Then there are the lethal mudslides. "Land erosion is a huge problem, because they've cut down the trees for charcoal, and one of the major effects is that you have lots of mudslides when it rains. Houses are blown away, and we saw the effects during a hurricane [on an earlier visit]. The people working for us dug out 50 bodies in that hurricane. We did a fly-over and there was just a bed sticking out where a village had been."
The one bright spot, Kelly contends, is that reports of mayhem in the streets are being exaggerated by the media. "I think the security situation may be overblown," he says. "My own sense is that people who are unfamiliar with Haiti are raising the security issues. The Haitians are generally law-abiding people—unless they are desperate."
Sitting across the table, Kelly's longtime sidekick, Deputy Commissioner Paul Browne, chimes in: "There's a level of vigilantism in Haitian culture—if somebody robbed a chicken from a farmer, it's not unusual for the community take care of it."
Kelly elaborates: "This is the culture of that community. There's a voodoo influence as well. They have a self-policing regimen, you might say, that seems to work for them. The community takes action in many parts of the country."
Going for gallows humor, Kelly adds: "The prison collapsed in the earthquake, so they lost a thousand bad guys."
Speaking of bad guys, the commissioner is clearly relieved by the White House's apparent about-face on Attorney General Eric Holder's decision to try alleged 9/11 mastermind Khalid Sheik Mohammed at the federal courthouse in Lower Manhattan.
"New York is going to be in the crosshairs of the terrorists," Kelly says, "and we will continue to see ourselves as being at the top of the terrorist target list. Nothing has happened to move us down the list. So we are very much in the counter-terrorism business."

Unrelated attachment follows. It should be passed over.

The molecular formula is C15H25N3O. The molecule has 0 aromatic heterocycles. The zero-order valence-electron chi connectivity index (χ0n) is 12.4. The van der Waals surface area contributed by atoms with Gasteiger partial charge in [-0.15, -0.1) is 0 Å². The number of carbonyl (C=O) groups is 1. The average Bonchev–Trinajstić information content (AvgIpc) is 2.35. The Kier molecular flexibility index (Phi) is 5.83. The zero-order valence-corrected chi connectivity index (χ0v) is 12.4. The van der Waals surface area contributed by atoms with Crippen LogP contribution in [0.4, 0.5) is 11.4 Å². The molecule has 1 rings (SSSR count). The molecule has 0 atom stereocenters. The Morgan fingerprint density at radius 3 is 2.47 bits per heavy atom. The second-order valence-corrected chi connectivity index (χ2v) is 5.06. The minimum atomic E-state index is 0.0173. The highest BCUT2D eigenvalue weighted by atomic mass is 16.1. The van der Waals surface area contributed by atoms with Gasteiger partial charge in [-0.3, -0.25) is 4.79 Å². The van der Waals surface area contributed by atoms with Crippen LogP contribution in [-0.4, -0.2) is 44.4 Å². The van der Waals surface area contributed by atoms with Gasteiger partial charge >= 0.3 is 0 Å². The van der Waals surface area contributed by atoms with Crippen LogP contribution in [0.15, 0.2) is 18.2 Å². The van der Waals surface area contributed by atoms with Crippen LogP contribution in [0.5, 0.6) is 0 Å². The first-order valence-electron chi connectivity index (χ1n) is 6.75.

Last month Kelly outlined detailed security plans for a trial of KSM at a private breakfast with apprehensive business leaders. The plans involved a virtual lockdown of the immediate neighborhood around the courthouse and would have cost $200 million a year in extra policing, paid for by the feds, even though adversely affected local businesses wouldn't see a penny in government compensation.
"This what I do, and we would have done it," Kelly tells me. "It would have been challenging to do it, but I think all things considered, it's probably better that it's not here." As for reported Justice Department plans to hold terrorism trials at the federal courthouse in Brooklyn, "nobody has said it directly," Kelly confides, "but I don't think that would be politically feasible at this point."
So why not just send KSM to Port-au-Prince, I ask, and submit him to the tender mercies of Haitian justice?
Kelly, for once, just chuckles and zips his lip.
Lloyd Grove is editor at large for The Daily Beast. He is also a frequent contributor to New York magazine and was a contributing editor for Condé Nast Portfolio. He wrote a gossip column for the New York Daily News from 2003 to 2006. Prior to that, he wrote the Reliable Source column for the Washington Post, where he spent 23 years covering politics, the media, and other subjects.